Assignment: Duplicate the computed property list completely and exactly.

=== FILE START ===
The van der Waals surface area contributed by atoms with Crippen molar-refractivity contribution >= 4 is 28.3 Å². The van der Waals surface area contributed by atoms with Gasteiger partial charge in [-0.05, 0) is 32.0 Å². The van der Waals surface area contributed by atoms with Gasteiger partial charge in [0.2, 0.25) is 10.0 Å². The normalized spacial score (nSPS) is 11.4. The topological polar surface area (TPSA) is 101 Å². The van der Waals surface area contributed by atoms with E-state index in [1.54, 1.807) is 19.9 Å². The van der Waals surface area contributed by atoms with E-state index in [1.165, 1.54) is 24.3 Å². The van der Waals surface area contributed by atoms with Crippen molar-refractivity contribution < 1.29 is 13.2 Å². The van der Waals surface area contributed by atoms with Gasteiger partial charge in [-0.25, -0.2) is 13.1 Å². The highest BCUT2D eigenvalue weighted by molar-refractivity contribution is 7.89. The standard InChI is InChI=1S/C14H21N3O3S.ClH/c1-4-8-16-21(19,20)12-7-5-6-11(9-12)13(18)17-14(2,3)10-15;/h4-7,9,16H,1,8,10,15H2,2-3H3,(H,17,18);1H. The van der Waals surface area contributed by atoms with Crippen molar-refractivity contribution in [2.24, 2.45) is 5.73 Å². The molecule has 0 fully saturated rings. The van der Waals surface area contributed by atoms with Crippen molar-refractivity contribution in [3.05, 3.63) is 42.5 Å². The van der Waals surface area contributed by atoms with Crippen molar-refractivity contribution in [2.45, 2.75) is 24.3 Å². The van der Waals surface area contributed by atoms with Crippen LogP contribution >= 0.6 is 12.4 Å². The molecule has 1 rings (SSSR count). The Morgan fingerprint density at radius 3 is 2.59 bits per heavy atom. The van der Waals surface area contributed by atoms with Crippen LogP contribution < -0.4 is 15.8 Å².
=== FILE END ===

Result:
The van der Waals surface area contributed by atoms with Crippen molar-refractivity contribution >= 4 is 28.3 Å². The van der Waals surface area contributed by atoms with Gasteiger partial charge in [-0.05, 0) is 32.0 Å². The van der Waals surface area contributed by atoms with Gasteiger partial charge in [0.2, 0.25) is 10.0 Å². The normalized spacial score (nSPS) is 11.4. The topological polar surface area (TPSA) is 101 Å². The van der Waals surface area contributed by atoms with E-state index in [1.54, 1.807) is 19.9 Å². The van der Waals surface area contributed by atoms with E-state index in [1.165, 1.54) is 24.3 Å². The van der Waals surface area contributed by atoms with Crippen molar-refractivity contribution < 1.29 is 13.2 Å². The van der Waals surface area contributed by atoms with Gasteiger partial charge in [-0.25, -0.2) is 13.1 Å². The highest BCUT2D eigenvalue weighted by molar-refractivity contribution is 7.89. The standard InChI is InChI=1S/C14H21N3O3S.ClH/c1-4-8-16-21(19,20)12-7-5-6-11(9-12)13(18)17-14(2,3)10-15;/h4-7,9,16H,1,8,10,15H2,2-3H3,(H,17,18);1H. The van der Waals surface area contributed by atoms with Crippen molar-refractivity contribution in [2.24, 2.45) is 5.73 Å². The molecule has 0 fully saturated rings. The van der Waals surface area contributed by atoms with Crippen molar-refractivity contribution in [3.05, 3.63) is 42.5 Å². The van der Waals surface area contributed by atoms with Crippen molar-refractivity contribution in [2.45, 2.75) is 24.3 Å². The van der Waals surface area contributed by atoms with Crippen LogP contribution >= 0.6 is 12.4 Å². The molecule has 1 rings (SSSR count). The Morgan fingerprint density at radius 3 is 2.59 bits per heavy atom. The van der Waals surface area contributed by atoms with Crippen LogP contribution < -0.4 is 15.8 Å².